Bug#901030: add "needs-binfmt" to "Defined restrictions"
> Agreed. Let's keep things simple and not overdesign this. The more complicated
> the Restrictions: schema becomes, the more edge cases you will find .
> I daresay autopkgtests became so successful because they are structurally so
> simple and easy to explain ("declare list, give dependencies, run program, exit
> code 0 and no stderr")
>  https://mikehadlow.blogspot.com/2012/05/configuration-complexity-clock.html
I 100% agree with this. The devil is in the details when working to
keep things simple. I really think that we can get salsa's gitlab-ci
setup to be an almost transparent extension of autopkgtest for the vast
majority of cases. So we need to figure out exactly what details tests
need to control and what can be entirely outside of autopkgtest.
I've been working with custom CI scripts, Jenkins, Travis-CI, and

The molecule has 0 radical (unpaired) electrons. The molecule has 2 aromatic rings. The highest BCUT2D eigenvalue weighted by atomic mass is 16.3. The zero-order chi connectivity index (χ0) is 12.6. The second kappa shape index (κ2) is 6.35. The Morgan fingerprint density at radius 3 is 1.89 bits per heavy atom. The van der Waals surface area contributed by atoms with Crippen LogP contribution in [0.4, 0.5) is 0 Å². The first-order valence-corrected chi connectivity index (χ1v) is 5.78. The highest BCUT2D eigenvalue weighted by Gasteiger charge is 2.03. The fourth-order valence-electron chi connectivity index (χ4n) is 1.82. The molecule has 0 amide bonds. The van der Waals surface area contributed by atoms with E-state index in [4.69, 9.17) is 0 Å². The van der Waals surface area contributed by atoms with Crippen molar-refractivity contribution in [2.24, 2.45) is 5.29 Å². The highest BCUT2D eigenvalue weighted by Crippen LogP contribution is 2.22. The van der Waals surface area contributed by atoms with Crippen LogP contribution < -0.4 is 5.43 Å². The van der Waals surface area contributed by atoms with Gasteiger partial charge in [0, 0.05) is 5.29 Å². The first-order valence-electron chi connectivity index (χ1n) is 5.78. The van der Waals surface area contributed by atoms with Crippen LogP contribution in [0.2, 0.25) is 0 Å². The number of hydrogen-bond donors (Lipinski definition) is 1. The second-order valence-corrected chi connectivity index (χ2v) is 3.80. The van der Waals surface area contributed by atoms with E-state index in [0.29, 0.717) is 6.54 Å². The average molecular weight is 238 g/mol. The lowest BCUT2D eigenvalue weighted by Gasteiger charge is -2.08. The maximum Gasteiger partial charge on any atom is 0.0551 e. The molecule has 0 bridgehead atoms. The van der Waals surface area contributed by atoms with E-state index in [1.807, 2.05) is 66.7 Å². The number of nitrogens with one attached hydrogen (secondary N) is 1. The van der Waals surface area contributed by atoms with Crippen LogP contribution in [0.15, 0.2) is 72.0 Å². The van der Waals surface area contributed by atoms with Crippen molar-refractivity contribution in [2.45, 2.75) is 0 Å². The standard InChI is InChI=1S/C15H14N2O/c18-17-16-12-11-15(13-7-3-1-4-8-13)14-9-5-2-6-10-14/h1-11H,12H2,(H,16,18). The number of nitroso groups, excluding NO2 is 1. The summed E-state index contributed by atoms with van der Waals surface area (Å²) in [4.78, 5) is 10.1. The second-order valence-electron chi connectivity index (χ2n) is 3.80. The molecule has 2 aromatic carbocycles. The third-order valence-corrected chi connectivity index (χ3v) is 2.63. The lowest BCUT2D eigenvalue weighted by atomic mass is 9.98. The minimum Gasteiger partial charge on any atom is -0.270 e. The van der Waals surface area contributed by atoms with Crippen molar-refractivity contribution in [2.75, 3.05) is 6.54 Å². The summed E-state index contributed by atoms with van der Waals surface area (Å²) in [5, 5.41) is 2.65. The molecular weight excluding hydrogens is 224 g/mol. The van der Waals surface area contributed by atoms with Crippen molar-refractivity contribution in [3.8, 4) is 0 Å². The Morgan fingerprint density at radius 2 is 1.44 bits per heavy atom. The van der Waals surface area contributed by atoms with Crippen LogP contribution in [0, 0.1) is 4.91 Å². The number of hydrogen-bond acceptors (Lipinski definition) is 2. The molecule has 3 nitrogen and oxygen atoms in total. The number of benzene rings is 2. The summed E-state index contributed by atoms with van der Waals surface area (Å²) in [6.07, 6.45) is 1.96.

GitLab-CI for many years now, and I think GitLab-CI is an example that
we can really learn from. They did a good job of making it simple as
compared to what it can do. Travis-CI is simpler to get started with,
but you rapidly run into its limitations. Jenkins can do lots of
things, but is always seemed overcomplicated and confused me.
One key idea that makes GitLab-CI good is that they make it a thin layer
on top of Docker. I've only used GitLab-CI via Docker and
`gitlab-runner exec docker`. It also supports VirtualBox, Parallels,
SSH, Shell, and Kubernetes:
They have added container-only config options like 'image:' and
'services:' that are just ignored by other runners. It also uses a
freeform system of tagging runners and jobs for managing test requirements.